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Tax Evasion and the Marginal Cost of Public Funds


  • Dan Usher


Tax evasion is analogous to deadweight loss in its effect upon the rules for cost-benefit analysis of public sector projects. Deadweight loss and tax evasion both cause the marginal cost of public funds to increase as tax payers attempt to reduce the tax base in response to increases in tax rates. In one case, the social cost is from the diversion of resources from highly taxed to less taxed activities. In the other, the social cost includes the expense of concealment of income from the tax collector, the cost to the public sector of detecting and punishing tax evasion, and the cost of punishment to the convicted tax evader. It follows that a complete theory of optimal taxation can be derived from the susceptibilities to evasion of the different means of taxation.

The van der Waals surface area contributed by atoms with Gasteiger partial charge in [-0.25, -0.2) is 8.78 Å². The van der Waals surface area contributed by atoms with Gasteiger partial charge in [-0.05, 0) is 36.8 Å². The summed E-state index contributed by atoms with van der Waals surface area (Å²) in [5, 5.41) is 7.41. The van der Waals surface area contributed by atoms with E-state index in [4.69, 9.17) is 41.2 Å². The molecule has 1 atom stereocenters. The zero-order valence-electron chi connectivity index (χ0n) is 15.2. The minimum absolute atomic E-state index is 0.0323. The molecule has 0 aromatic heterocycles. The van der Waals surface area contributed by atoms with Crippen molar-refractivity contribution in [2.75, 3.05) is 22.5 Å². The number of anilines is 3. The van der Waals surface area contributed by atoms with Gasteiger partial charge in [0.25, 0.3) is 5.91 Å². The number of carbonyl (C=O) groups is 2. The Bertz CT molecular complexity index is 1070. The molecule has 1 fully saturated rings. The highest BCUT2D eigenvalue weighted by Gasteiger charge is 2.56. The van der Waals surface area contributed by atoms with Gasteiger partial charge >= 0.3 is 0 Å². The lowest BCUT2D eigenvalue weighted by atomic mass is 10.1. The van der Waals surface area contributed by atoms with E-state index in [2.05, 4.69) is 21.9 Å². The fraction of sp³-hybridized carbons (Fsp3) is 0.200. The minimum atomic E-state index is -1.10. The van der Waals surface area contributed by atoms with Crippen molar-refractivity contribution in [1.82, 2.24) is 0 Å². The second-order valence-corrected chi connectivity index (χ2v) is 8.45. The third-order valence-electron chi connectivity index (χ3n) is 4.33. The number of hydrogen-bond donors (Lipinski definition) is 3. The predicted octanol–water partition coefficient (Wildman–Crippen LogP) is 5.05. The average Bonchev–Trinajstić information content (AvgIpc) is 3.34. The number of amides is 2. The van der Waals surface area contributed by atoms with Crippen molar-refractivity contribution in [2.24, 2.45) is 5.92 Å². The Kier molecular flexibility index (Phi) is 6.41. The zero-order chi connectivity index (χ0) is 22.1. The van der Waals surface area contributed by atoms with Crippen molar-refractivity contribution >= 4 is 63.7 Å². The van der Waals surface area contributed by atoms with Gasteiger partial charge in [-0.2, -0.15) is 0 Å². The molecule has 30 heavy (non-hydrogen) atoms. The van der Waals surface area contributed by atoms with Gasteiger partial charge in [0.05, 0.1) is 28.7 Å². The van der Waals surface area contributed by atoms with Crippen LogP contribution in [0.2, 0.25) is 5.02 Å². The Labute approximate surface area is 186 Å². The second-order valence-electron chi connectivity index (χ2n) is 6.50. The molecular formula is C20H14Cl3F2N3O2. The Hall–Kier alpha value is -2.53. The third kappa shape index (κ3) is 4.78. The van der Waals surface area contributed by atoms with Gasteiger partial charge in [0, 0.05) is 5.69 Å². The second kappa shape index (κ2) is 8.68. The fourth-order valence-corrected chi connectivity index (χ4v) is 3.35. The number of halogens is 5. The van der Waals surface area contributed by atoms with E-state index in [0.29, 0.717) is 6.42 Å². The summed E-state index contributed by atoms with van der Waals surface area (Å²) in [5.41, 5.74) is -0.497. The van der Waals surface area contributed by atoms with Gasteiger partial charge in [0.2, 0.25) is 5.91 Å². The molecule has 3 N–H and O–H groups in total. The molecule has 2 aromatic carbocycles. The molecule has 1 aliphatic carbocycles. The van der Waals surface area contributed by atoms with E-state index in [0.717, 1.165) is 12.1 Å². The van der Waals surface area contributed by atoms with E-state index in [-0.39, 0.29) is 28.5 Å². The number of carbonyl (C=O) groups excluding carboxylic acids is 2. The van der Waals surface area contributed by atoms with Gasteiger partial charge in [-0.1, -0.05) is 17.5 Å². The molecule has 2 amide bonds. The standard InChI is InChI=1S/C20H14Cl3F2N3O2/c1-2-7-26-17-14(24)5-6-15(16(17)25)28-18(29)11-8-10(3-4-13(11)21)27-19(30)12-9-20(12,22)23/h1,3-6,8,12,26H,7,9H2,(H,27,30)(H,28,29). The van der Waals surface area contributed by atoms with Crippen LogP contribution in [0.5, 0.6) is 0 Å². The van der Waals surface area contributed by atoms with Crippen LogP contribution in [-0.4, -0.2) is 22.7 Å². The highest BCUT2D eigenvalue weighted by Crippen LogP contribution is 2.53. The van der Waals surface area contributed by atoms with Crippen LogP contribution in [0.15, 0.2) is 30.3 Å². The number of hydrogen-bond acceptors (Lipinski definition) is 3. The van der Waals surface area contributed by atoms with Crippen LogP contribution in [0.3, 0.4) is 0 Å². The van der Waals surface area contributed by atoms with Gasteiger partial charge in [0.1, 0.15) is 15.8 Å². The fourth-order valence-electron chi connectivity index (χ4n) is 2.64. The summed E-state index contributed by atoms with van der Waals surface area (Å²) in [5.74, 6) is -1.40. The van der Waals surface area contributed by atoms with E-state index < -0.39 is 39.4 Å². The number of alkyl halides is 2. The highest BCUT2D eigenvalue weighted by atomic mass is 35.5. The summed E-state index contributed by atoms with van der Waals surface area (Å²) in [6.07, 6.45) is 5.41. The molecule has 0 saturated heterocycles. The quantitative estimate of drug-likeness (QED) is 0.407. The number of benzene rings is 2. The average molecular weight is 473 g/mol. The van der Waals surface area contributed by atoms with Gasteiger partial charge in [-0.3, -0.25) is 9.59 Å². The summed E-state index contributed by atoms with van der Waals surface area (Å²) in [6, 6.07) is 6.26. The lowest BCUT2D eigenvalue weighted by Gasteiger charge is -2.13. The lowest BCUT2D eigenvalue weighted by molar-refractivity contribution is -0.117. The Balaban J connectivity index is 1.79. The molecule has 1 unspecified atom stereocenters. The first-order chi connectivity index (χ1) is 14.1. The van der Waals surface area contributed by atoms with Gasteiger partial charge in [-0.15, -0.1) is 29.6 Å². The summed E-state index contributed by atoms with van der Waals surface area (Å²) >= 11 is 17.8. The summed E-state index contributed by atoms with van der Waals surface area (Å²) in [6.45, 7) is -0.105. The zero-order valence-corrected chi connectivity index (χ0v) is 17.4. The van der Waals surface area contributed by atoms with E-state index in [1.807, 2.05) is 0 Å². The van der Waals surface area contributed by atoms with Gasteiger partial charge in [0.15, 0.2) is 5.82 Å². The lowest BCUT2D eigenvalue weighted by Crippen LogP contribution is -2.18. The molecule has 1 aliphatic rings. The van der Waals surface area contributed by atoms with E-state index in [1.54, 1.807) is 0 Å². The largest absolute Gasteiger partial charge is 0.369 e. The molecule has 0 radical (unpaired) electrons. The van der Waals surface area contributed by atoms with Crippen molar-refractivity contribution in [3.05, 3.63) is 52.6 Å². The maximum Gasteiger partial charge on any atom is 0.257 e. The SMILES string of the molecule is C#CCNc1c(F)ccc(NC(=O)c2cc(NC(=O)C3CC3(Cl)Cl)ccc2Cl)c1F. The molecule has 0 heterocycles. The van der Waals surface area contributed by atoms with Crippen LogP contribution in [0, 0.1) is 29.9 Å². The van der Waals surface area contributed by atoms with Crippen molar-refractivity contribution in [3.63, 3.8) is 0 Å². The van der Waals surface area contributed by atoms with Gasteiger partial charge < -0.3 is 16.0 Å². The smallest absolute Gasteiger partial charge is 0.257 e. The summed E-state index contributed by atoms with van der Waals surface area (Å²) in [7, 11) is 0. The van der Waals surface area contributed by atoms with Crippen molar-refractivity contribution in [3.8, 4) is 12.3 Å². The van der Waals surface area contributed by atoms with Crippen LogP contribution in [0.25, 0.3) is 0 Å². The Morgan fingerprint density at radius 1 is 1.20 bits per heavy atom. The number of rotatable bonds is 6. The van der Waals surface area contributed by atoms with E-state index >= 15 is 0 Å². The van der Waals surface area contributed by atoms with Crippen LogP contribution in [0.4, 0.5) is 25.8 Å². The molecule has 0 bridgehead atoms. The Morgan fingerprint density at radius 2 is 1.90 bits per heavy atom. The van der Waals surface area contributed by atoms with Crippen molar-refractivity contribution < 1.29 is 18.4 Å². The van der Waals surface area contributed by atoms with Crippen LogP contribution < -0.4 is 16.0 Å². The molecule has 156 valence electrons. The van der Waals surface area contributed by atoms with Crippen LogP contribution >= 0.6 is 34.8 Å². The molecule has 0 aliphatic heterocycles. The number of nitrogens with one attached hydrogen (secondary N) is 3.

Suggested Citation

  • Dan Usher, 1986. "Tax Evasion and the Marginal Cost of Public Funds," Working Paper 637, Economics Department, Queen's University.
  • Handle: RePEc:qed:wpaper:637

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